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Les McKeown's Predictable Success Blog

  • December 27, 2020
  • minute read

One-On-Ones: Why and How to Use Them Effectively 

Listen to Les McKeown read this blog post:

The single most undervalued tool for any leader trying to get her or his team into Predictable Success is one which is much-misunderstood, often feared, sometimes misused, easy to implement but rarely used effectively.  

It's the 'one on one meeting'.

Why are one-on-ones so important? Because unless they are used effectively, as any organization grows in size and complexity, two things happen:

1. Leaders, previously in close day-to-day contact with everyone and passionately involved with the organization’s overall goals and objectives, become increasingly remote, issue-focused, and over-worked, and

2. As a result, their team members slowly, (imperceptibly, at first) become disoriented, then disconnected, and ultimately, disengaged.

When rich, two-way engagement declines like this, team-work suffers, and the quality of information and communication is impoverished, sometimes to fatal effect, if as is often the case, leadership becomes starved of the ‘real-world’, front-line perspectives one-on-ones should bring and begins to drink it’s own kool-aid.

Usually, this is a slow process – the leadership team doesn’t wake up some day and discover it has ceased to function as cohesively as it once did. Instead, over a prolonged period, morale, creativity and employee engagement all decline to the point where eventually, someone calls out the fact that cohesiveness and team spirit have atrophied.

It might show up as a rise in what's perceived as ‘griping’, or just a general sense that people aren't pulling as hard as they used to, but one way or another, it becomes clear over time that culturally, all is not what it should be – or used to be.

The answer must be “fun”!

And here’s where the big mistake often happens: Often, the leadership response is to try to put the genie back in the bottle – to re-enthuse managers to go back to the way things were before – to be more ‘happy-go-lucky’, more freewheeling, more involved with their employees.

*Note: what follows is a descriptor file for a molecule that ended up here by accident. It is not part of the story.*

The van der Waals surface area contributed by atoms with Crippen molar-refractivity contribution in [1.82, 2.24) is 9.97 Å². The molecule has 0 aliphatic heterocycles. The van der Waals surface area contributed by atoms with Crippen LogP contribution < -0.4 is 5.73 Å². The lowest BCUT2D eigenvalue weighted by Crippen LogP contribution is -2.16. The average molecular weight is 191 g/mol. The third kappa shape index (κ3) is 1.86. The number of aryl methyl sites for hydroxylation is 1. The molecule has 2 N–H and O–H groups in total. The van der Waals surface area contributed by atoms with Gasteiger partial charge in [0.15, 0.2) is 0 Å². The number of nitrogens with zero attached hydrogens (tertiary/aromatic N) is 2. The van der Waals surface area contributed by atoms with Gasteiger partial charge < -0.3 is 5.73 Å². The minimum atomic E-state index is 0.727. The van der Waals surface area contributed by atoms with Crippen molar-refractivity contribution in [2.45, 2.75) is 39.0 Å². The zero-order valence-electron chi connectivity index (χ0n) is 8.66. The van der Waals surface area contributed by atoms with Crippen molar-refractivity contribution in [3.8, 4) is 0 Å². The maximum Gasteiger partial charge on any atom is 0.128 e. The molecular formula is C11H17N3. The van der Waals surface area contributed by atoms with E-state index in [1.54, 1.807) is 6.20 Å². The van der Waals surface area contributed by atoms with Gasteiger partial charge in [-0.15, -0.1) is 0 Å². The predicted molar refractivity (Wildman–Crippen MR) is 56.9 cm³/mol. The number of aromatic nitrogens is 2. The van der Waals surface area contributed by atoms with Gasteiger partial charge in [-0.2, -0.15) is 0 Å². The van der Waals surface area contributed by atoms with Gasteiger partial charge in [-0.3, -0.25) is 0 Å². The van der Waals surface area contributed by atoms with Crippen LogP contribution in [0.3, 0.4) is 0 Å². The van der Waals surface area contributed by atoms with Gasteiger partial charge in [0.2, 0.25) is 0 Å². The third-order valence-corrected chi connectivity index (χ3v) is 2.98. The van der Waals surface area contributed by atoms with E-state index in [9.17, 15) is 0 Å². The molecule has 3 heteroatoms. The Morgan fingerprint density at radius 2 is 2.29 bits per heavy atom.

“Let’s put some fun back into working here” is a common cry.

We re-instate the events committee, hold barbeques, start a hobby-sharing Slack channel, have “Zoom socials”, - whatever it takes to mix it up and bring the fun back.

And guess what…it doesn’t work.

Sadly, complexity beats fun every time… people are just too busy, too harried, too disoriented, too unfocussed – darn it, just too concerned to have fun.

So, after a quick burst of semi-committed activity, the social events wither or cease, and before you know it, everyone is back where they where previously, except now they’re even more disengaged than previously, because the “let’s have fun!” initiative didn’t work.

Beat complexity with process, not fun

This doesn’t mean that the organization cannot regain a sense of fun – just that the chronology needs to be right.

The way to beat complexity is not with fun, but with process. In practical terms, this means that managers need a process to re-engage their employees, to regain that sense of focus, commitment and energy.  Instead of wishing and hoping that the ‘good old days’ will return when ‘we all just got along’, it’s vital to put in place a process that systematically re-injects employee engagement.

And that process is an ostensibly boring, mundane one - it's the one-on-one meeting.

Going to the gym

It is vital for leadership in a growing, increasingly complex organization to realize that they cannot put the genie back in the bottle.

You’re never going to find a block of time suddenly opening up for you to address your team’s engagement and commitment – you have to make the time – formally and consistently, every week, for the rest of your leadership career. 

It’s like reaching a certain age and realizing that I’m never again going to ‘naturally’ stay fit and healthy. It’s just not going to happen – now, I have to go to the gym consistently and regularly – and if I don’t plan it, it won’t happen.

One-on-ones are just that – the consistent and regular gym visit that keeps your employees healthy and fit for what they do. And guess what – once we’ve achieved that, we can start to have fun again.

If you think one-on-ones are something that would make a real difference to how your team overcomes complexity and growth, read on for guidance on how to initiate and conduct a one on one, and what to expect from them.

The Goals of an Effective One-On-One

The goals of a one-on-one meeting are straightforward:

  1. To improve morale, by acknowledging the contribution the employee makes, and demonstrating that what he/she does is both relevant and important to the organization; 
  2. To increase productivity by establishing and reviewing their medium- and long-term goals; 
  3. To demonstrate respect and concern, by taking an interest in their professional and career development; 
  4. To increase performance, by discussing barriers to successful performance and developing plans to overcome those barriers; 
  5. To build rapport and trust by asking for input on the team’s processes, operations and overall direction, and by giving (and seeking) regular feedback.

How Often Should You Have A One-On-One?